15 years later: Hill and Foster recount famous Socceroos v Uruguay commentary

“As John Aloisi wheeled away, everyone was going crazy and I was physically in tears.” 

15 years since Australia qualified for their second World Cup at long, long last, Simon Hill and Craig Foster returned to the commentary box they occupied that night to sit and reflect.

Having provided the iconic soundtrack for the famous events of November 16, 2005, the pair have no shortage of incredible stories to tell of how 31 years, four months and 24 days of collective suffering came to an end.

They discussed the cultural and personal significance of a match that meant so much to so many.

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One standout moment that has taken its rightful place in Australian footballing folklore is the instinctive cry of ‘Johnny Warren’ that Foster released just seconds after John Aloisi fired the Socceroos to Germany 2006.

It was a call-out that the former Socceroo admits did not actually go to plan.

“In that moment that it happened, what I thought was ‘Johnny Warren told you so’, but I was so emotional that I couldn’t get the second bit out,” Foster recounts.

“What happened was I just screamed ‘Johnny Warren’, and as ridiculous as it is, people have kind of liked it because I got him in there. But it would’ve been a great line!

“It was a great example of just the emotion of the moment… the night was so much about Johnny.”

Having only just returned from Montevideo, Hill and Foster share how they were pushed to their limits on a night where emotions ran at an all-time high.

But looking back, it was all worth it.

The two chuckle about just how far Foster strayed from a set of instructions received from SBS Sports Director Les Murray.

“The day before Les (Murray) knew what was going to happen and he took me for lunch and tried to lecture me about how to do the job,” Foster recounts.

“He said, ‘look, whatever happens, don’t be too partisan, don’t lose the plot, don’t go too far.’ But I don’t think he anticipated penalties!

“As John Aloisi wheeled away, everyone was going crazy and I was physically in tears.”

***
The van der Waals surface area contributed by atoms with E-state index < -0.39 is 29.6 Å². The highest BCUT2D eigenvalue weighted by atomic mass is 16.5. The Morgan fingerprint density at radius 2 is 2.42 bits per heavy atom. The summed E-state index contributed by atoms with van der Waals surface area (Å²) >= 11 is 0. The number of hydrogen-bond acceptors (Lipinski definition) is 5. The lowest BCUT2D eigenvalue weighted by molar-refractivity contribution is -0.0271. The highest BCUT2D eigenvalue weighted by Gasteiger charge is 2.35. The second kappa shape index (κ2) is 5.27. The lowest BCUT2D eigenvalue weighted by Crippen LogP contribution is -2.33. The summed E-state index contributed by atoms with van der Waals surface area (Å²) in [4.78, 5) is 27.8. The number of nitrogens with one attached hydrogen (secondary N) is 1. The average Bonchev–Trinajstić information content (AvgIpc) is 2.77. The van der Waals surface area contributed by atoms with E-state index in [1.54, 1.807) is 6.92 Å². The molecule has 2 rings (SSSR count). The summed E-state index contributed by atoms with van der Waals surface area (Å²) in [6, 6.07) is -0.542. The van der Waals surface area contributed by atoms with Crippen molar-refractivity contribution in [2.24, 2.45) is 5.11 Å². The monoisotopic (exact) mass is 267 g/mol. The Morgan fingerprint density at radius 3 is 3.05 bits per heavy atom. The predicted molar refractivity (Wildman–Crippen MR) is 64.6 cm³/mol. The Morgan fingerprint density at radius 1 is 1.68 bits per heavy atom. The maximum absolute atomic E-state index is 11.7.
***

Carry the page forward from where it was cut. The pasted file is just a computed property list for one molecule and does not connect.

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On a personal note, Foster shares a special encounter with a fan post-game.

“I remember walking out after the game and there was an elderly Indonesian-Australian man who came up to Les (Murray) and I,” he shares.

“He said ‘I’ve been here 25 years and this is the first time that I genuinely feel Australian. We had this multicultural team do this, I was in the crowd in my green and gold and felt I was one and the same with everyone else in this 80,000. Australia was playing the game that I love, the game that I brought from Indonesia to here.’

“Les and I were basically in tears with him.”

For Foster, their conversation encapsulates everything that night was about.

“That was the night that everyone came together,” he says.

“Every culture, every religion, every nationality and everyone was Australian.

“Every barrier that is so often put up in our faces in Australia – they all came down through this game of football. And that is the beauty and the challenge of our game.”

Not only was November 16 a landmark day for Australia, but it proved to be a standout personal experience for Simon Hill.

The English-born broadcaster had only moved down under 18 months prior to the playoff versus Uruguay.

Powerfully, after Foster tells the story of Indonesian migrant who that night felt as though he finally belonged, Simon replies, “I’ll tell you a little secret - me too.”

“That was the night that it changed for me as well,” he reflects.

“It (the Socceroos) became not just the team I was calling, but by extension, my team that I wanted to win as well.”

The commentator also recollects how it was far from smooth sailing behind the scenes.

Fatigue and emotions threatened to derail his work to the point that he was furiously seeking clarification on whether the Aloisi penalty would secure victory seconds before it rocketed into the top right corner.

Foster’s emotion-fuelled call also conflicted heavily with Hill’s intentions to remain as professional as possible.

As a result, while the former Socceroo was out all night celebrating with the team, his commentary partner returned home exhausted and bracing for a backlash that never came to fruition.

“I remember thinking we’re going to get smashed for that call because it was too emotional,” Hill says. “I was going, ‘that was awful’ – but it wasn’t.

“It was actually what Australians were thinking and I think that’s the greatest thing for us as a team.”

A decade-and-a-half later, Hill and Foster have well and truly settled any differences and can look back on a historic night proud of the part they played.

“It only hit me in the days after the game when the emotion of your call resonated so strongly with the supporters because that was the release of 32 years of pain and you (Craig Foster) epitomised that on the night,” Hill reflects.

“I was trying to get one line out and I heard ‘Johnny Warren’ and I remember thinking ‘where did that come from!’

“But it was fantastic in the end because that is exactly what the people were thinking.”

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